- No visitation allowed at St. Luke’s Hospital in Milwaukee, WI during 2 separate hospital stays. My mom, 79 yrs. old with COPD and partially handicapped, always had either my father or I with her at all dr. appointments and hospital visits to advocate for her and because of the language barrier with my mom especially when related to medical terminology. My mom had not been vaccinated for covid because of our concern for adverse reactions due to 7 different medications my mom was on for the past 10 years. I called my mom’s primary care physician’s office in the Spring of 2021 to inquire whether her physician would recommend mom getting the covid vaccine given all the medications she was taking. Their office wouldn’t recommend one way or the other and left it up for us to decide.
- Treatments for covid given during the last stay.
FIRST STAY - Dec. 30, 2021 - Jan. 2, 2022
Mom had a pressure sore wound that wouldn’t stop bleeding. We called her physician’s office to see if a wound care nurse or someone could come to house to look at it, stating we wanted to avoid Mom going to the hospital for covid exposure reasons. They couldn’t get anyone to the house and recommended we take her to the ER because she’s on blood thinners. The ambulance arrived and my father was told we could visit once mom was assigned a room no. When we called an hour later, we were told the hospital had changed their policy and that no visitors were allowed under any circumstance.
Released from the hospital late afternoon on January 2nd. Mom was not herself once she returned and thought her family abandoned her because she didn’t understand why we weren’t there to visit her. Her appetite diminished the days following and she was depressed. A wound care nurse then visited the home twice a week from January 5 – 13th to monitor the pressure sore wound and take vitals. At no time during these visits did the care nurse indicate my mom presented with any covid-like symptoms.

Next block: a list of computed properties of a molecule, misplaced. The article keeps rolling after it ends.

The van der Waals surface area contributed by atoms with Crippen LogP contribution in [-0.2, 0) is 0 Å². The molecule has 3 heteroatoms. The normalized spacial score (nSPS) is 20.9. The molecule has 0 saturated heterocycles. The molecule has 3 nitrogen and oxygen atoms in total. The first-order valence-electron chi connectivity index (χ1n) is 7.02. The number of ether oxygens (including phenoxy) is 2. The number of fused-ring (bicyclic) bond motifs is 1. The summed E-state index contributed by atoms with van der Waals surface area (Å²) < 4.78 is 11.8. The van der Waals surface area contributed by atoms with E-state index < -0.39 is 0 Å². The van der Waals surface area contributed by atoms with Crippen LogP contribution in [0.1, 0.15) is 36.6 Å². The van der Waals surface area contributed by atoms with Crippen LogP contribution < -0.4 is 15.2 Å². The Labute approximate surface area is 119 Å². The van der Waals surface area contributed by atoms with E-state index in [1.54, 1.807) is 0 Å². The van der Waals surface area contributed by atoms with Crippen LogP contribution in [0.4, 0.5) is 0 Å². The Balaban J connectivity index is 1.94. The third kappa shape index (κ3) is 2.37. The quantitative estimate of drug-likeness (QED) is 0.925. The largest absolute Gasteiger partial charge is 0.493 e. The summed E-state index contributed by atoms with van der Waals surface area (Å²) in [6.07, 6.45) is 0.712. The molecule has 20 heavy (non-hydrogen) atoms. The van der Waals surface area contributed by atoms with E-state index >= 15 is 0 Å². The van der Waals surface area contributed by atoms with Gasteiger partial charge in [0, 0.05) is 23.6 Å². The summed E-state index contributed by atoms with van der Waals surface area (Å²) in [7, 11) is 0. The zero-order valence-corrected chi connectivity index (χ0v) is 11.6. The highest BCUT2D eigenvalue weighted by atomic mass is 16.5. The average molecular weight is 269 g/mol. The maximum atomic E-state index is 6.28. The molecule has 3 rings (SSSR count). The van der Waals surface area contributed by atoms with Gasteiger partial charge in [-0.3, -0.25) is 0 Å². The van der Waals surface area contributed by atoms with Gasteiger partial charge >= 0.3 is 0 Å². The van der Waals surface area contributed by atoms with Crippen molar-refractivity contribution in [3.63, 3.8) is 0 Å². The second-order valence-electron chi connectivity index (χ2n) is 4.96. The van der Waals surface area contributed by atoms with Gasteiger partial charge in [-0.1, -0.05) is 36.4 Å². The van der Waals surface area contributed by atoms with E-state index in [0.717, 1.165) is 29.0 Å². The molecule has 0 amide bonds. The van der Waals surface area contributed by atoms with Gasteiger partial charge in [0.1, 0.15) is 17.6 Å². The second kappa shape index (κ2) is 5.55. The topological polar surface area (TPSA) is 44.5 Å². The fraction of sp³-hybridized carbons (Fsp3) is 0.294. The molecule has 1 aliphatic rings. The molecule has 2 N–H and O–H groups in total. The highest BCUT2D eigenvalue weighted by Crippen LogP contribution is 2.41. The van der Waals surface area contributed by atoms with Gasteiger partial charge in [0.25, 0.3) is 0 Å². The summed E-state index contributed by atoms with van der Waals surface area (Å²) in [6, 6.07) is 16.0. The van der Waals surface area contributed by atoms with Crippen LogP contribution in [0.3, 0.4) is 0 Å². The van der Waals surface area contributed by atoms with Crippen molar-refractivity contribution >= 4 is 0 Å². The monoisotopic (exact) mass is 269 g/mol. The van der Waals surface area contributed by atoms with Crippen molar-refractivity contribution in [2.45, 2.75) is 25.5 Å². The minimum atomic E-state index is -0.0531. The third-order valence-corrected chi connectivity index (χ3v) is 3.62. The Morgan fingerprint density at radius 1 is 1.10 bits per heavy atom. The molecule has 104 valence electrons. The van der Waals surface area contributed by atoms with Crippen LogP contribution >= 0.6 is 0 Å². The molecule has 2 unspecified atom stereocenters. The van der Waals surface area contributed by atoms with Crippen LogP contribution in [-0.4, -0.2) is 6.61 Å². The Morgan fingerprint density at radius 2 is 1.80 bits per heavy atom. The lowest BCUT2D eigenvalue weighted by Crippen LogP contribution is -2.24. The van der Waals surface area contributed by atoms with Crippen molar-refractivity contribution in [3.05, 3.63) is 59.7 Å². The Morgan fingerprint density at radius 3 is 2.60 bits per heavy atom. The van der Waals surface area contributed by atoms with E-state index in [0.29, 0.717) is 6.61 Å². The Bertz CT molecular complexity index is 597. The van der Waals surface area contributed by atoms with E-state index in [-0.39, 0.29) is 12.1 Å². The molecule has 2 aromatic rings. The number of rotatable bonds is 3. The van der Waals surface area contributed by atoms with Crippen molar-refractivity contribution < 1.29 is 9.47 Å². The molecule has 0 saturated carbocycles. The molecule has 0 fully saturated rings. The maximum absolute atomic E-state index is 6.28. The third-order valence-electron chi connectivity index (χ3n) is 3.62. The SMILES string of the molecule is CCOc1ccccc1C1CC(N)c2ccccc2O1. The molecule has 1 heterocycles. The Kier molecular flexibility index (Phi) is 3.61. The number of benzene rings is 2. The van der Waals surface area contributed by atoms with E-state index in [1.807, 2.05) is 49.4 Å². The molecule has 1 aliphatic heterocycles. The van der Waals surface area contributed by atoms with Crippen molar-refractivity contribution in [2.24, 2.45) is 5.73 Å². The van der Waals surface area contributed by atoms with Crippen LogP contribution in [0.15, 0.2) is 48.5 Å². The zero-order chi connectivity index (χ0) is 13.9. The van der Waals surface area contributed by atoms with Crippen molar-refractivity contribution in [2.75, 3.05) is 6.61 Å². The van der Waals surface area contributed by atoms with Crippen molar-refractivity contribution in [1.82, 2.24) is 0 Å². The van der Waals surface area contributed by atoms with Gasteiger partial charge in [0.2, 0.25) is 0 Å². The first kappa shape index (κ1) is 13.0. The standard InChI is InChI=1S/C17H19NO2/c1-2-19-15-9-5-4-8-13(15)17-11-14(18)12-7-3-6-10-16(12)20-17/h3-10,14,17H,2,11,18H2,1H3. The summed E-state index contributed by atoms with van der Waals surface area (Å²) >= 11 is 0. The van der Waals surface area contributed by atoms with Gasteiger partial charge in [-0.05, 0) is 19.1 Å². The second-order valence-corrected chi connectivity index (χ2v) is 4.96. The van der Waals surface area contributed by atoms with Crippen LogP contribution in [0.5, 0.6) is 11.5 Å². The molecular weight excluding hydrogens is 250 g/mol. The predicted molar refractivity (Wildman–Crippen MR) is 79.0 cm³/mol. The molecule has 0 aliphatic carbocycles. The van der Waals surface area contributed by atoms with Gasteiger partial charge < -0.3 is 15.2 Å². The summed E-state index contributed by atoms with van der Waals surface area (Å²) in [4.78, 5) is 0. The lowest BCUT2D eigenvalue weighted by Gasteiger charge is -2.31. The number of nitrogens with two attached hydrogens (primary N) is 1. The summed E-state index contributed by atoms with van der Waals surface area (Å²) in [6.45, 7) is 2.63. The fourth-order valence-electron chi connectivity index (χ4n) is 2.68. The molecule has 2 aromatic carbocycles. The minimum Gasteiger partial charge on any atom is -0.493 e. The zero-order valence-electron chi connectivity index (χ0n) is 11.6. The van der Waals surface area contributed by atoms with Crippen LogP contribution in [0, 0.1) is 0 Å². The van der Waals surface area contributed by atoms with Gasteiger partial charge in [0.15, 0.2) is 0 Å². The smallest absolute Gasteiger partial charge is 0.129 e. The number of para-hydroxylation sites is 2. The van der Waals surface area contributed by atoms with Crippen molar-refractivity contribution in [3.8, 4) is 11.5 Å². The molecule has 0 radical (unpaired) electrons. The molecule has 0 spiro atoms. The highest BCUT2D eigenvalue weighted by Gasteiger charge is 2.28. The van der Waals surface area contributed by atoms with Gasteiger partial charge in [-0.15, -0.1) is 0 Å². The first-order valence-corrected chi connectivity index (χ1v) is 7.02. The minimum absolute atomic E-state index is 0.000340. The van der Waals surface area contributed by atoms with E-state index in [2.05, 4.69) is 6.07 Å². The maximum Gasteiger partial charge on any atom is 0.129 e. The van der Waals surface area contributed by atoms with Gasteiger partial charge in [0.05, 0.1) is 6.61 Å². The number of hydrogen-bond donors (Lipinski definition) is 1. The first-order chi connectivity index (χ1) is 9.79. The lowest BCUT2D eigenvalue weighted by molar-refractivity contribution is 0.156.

SECOND STAY - Jan. 15, 2022 - Jan. 19, 2022
Admitted for what we thought may have been a mild stroke from her symptoms (although partially handicapped on her left side from a stroke 25 years prior, my mom couldn’t move the lower part of her body and she was delirious). The hospital refused visitors, took tests and said my mom had a UTI, pressure sore wound tenderness, and positive for covid. On-call doctor phoned my father with the update and mentioned mom tested positive for "slight" covid.
Jan. 15th, (Saturday) between 7:00-8:00pm, were told of mom’s test results for UTI, pressure sore wound concern, and "slight" covid. On-call dr. said they’d administer steroids for the covid and I asked that they get a hold of mom’s primary care physician or her pulmonologist to contact me to discuss their recommendation for treatment for covid.
Jan. 16th, (Sunday)
- Between 9:00-9:30 a.m., I phoned the hospital to get an update on my mom. Nurse was not available, so I left a msg. with the nursing station for someone to return my call and let me know when I’d be able to speak with her primary drs. to discuss treatment. Nurse called back, not sure about status of the doctors’ availability. I also asked if we could bring my mom’s hearing aids to the hospital since she didn’t have them in. They would not allow us to bring them in because of covid restrictions.